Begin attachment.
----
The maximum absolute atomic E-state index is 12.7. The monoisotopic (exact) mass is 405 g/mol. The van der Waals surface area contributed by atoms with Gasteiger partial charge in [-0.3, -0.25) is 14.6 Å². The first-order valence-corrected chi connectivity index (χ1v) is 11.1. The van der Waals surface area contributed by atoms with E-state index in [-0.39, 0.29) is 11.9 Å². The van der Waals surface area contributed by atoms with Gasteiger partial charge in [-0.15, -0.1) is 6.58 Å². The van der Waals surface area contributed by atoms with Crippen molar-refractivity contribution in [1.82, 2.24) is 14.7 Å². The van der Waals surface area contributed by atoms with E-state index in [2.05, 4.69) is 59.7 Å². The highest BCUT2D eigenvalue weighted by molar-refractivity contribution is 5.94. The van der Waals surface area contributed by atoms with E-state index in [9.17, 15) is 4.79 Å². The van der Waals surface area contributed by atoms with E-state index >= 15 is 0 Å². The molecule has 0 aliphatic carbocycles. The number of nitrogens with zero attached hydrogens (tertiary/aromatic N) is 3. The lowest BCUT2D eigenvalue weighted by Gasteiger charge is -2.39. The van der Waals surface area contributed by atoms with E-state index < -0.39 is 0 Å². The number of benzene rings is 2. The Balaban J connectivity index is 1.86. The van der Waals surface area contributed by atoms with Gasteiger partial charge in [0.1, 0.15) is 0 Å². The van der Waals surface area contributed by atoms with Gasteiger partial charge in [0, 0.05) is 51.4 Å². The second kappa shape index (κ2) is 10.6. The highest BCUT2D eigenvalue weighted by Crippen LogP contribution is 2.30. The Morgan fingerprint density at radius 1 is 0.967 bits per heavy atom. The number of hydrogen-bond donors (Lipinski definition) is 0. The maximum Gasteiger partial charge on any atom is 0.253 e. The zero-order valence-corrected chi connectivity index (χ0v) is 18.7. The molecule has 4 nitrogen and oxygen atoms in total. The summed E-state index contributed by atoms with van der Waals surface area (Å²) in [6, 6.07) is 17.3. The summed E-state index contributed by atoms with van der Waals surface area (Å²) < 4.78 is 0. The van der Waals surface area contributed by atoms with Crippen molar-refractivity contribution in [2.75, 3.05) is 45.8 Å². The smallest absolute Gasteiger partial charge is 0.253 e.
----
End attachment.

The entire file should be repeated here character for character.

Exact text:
The maximum absolute atomic E-state index is 12.7. The monoisotopic (exact) mass is 405 g/mol. The van der Waals surface area contributed by atoms with Gasteiger partial charge in [-0.3, -0.25) is 14.6 Å². The first-order valence-corrected chi connectivity index (χ1v) is 11.1. The van der Waals surface area contributed by atoms with E-state index in [-0.39, 0.29) is 11.9 Å². The van der Waals surface area contributed by atoms with Gasteiger partial charge in [-0.15, -0.1) is 6.58 Å². The van der Waals surface area contributed by atoms with Crippen molar-refractivity contribution in [1.82, 2.24) is 14.7 Å². The van der Waals surface area contributed by atoms with E-state index in [2.05, 4.69) is 59.7 Å². The highest BCUT2D eigenvalue weighted by molar-refractivity contribution is 5.94. The van der Waals surface area contributed by atoms with E-state index in [9.17, 15) is 4.79 Å². The van der Waals surface area contributed by atoms with E-state index >= 15 is 0 Å². The molecule has 0 aliphatic carbocycles. The number of nitrogens with zero attached hydrogens (tertiary/aromatic N) is 3. The lowest BCUT2D eigenvalue weighted by Gasteiger charge is -2.39. The van der Waals surface area contributed by atoms with E-state index < -0.39 is 0 Å². The number of benzene rings is 2. The Balaban J connectivity index is 1.86. The van der Waals surface area contributed by atoms with Gasteiger partial charge in [0.1, 0.15) is 0 Å². The van der Waals surface area contributed by atoms with Gasteiger partial charge in [0, 0.05) is 51.4 Å². The second kappa shape index (κ2) is 10.6. The highest BCUT2D eigenvalue weighted by Crippen LogP contribution is 2.30. The Morgan fingerprint density at radius 1 is 0.967 bits per heavy atom. The number of hydrogen-bond donors (Lipinski definition) is 0. The maximum Gasteiger partial charge on any atom is 0.253 e. The zero-order valence-corrected chi connectivity index (χ0v) is 18.7. The molecule has 4 nitrogen and oxygen atoms in total. The summed E-state index contributed by atoms with van der Waals surface area (Å²) in [6, 6.07) is 17.3. The summed E-state index contributed by atoms with van der Waals surface area (Å²) < 4.78 is 0. The van der Waals surface area contributed by atoms with Crippen molar-refractivity contribution in [2.75, 3.05) is 45.8 Å². The smallest absolute Gasteiger partial charge is 0.253 e.